A former intelligence chief was murdered in South Africa, and Kagame ordered the killing in police custody of his own personal physician of 11 years, a cardiologist and public health leader of immense repute and impeccable integrity.

Terror is also the regime's method against daring non-Rwandan journalists. The sudden death of a BBC reporter of Ghanaian origin is suspected to be the act of Rwandan government agents, and Rwandans in Canada have been subject to harassment and threats by its spies.

The former Rwandan ambassador to India, an ex-chief of Rwanda Army and allegedly a war criminal, is in self-exile, as is another former chief of staff. Several ex-ministers and senior staff have been thrown in jail on charges of corruption.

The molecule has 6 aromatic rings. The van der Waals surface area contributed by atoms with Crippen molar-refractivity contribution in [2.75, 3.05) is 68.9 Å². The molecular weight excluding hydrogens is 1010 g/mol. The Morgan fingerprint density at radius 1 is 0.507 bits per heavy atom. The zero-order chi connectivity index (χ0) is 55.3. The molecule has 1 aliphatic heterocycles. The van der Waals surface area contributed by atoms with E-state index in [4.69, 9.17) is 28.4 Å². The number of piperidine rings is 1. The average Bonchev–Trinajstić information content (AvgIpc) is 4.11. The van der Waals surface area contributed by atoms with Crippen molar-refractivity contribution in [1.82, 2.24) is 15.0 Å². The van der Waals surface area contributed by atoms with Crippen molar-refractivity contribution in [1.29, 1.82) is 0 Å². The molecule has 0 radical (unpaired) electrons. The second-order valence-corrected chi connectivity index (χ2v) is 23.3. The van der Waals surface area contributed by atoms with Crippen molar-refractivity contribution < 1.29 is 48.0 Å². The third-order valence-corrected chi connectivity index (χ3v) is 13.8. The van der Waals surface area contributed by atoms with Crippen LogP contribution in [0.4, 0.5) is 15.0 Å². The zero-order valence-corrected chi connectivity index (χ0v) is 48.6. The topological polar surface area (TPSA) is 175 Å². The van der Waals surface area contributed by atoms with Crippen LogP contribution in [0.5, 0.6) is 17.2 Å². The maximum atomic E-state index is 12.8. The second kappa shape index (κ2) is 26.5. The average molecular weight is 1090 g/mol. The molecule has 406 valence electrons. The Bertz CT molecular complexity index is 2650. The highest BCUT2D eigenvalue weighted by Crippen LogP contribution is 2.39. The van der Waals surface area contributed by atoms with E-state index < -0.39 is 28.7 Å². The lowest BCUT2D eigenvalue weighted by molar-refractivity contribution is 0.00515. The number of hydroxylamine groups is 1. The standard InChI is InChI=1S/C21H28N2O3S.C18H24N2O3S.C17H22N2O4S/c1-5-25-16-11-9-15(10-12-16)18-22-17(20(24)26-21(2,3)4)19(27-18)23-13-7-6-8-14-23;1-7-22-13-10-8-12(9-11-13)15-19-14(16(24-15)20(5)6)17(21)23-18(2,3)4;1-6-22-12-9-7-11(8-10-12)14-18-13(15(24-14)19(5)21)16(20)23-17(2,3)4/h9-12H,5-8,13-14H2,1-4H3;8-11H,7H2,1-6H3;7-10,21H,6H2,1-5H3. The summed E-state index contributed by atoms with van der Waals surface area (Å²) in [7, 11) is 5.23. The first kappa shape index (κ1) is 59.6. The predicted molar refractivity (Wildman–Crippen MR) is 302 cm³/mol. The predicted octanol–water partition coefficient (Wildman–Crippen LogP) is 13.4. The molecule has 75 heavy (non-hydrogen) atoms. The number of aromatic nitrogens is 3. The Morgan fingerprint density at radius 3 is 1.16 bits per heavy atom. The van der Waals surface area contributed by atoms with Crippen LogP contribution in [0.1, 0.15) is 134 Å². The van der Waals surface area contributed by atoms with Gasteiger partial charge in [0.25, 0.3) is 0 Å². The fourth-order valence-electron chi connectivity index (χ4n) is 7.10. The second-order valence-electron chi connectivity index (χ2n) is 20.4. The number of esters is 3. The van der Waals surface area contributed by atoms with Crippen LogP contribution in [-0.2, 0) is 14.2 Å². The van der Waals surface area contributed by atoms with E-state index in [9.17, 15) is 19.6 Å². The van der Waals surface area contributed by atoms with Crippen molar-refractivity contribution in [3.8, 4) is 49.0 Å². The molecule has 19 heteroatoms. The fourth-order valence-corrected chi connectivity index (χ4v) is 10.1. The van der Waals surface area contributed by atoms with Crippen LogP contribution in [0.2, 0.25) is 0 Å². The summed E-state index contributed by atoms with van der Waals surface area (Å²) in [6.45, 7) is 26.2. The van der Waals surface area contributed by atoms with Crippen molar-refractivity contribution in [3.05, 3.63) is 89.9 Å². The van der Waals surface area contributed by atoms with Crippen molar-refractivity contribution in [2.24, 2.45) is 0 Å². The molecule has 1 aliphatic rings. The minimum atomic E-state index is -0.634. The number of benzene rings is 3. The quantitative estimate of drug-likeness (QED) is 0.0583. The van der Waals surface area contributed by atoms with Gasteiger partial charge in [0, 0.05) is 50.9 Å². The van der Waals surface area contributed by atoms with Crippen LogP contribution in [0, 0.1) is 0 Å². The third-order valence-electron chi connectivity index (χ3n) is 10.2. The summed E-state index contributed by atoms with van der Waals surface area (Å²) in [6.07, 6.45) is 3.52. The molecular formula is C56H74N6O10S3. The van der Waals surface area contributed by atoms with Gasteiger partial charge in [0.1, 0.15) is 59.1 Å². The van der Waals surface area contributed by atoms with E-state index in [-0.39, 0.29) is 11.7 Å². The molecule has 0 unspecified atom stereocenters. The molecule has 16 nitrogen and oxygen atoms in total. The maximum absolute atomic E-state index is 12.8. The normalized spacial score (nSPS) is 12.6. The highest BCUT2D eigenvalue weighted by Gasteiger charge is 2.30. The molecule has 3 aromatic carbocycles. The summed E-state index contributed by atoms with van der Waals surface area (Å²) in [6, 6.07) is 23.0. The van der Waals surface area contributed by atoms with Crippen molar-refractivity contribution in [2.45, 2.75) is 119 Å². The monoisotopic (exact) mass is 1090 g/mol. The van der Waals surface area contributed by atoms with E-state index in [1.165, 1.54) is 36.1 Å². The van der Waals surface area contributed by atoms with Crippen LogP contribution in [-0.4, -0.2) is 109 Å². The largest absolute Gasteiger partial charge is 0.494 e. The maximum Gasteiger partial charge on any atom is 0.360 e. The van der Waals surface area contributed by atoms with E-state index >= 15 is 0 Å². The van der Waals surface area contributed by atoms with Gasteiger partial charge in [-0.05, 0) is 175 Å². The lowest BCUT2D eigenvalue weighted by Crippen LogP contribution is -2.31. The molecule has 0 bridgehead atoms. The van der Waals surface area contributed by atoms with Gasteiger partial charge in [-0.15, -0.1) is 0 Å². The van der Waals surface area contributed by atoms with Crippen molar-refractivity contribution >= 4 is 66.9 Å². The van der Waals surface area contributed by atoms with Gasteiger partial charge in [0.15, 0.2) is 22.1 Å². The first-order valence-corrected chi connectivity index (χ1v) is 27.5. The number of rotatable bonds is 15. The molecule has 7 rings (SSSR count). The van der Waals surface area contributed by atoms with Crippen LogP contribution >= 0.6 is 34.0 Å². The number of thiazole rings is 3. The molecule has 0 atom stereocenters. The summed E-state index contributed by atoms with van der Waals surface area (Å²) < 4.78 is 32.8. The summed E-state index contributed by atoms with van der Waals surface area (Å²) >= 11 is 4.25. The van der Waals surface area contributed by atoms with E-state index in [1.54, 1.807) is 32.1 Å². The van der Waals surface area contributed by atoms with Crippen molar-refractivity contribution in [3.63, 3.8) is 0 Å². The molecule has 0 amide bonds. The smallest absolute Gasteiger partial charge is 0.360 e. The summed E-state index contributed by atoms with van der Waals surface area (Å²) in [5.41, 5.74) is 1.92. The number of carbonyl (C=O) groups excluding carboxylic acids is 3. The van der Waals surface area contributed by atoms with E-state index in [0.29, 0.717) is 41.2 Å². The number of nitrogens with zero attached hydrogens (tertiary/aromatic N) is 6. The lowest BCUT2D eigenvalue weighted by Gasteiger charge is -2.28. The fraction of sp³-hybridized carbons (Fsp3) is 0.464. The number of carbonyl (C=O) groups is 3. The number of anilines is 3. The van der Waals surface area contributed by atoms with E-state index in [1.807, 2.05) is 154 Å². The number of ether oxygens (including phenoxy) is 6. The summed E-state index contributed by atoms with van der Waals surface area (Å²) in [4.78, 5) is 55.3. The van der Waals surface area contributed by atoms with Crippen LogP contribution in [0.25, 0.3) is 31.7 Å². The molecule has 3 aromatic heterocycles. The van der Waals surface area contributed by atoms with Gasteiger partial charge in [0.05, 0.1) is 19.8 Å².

The man called King Paul by the Economist has no qualms issuing threats or confronting a sceptical press. As the New York Times reported: "Shortly after his former intelligence chief was found strangled in a Johannesburg hotel room last year, Mr. Kagame denied involvement but warned - at a national prayer breakfast - that anyone who betrays Rwanda 'will face the consequences'.

The sheen may be off the Rwanda story. The economic growth may now start slowing down

His government suspended BBC broadcasts in the local Kinyarwanda language in 2014 to protest a documentary hostile to Kagame.

The chairman of the US House Foreign Affairs Committee has noted Kagame's "violent rhetoric and the slaying of dissidents abroad".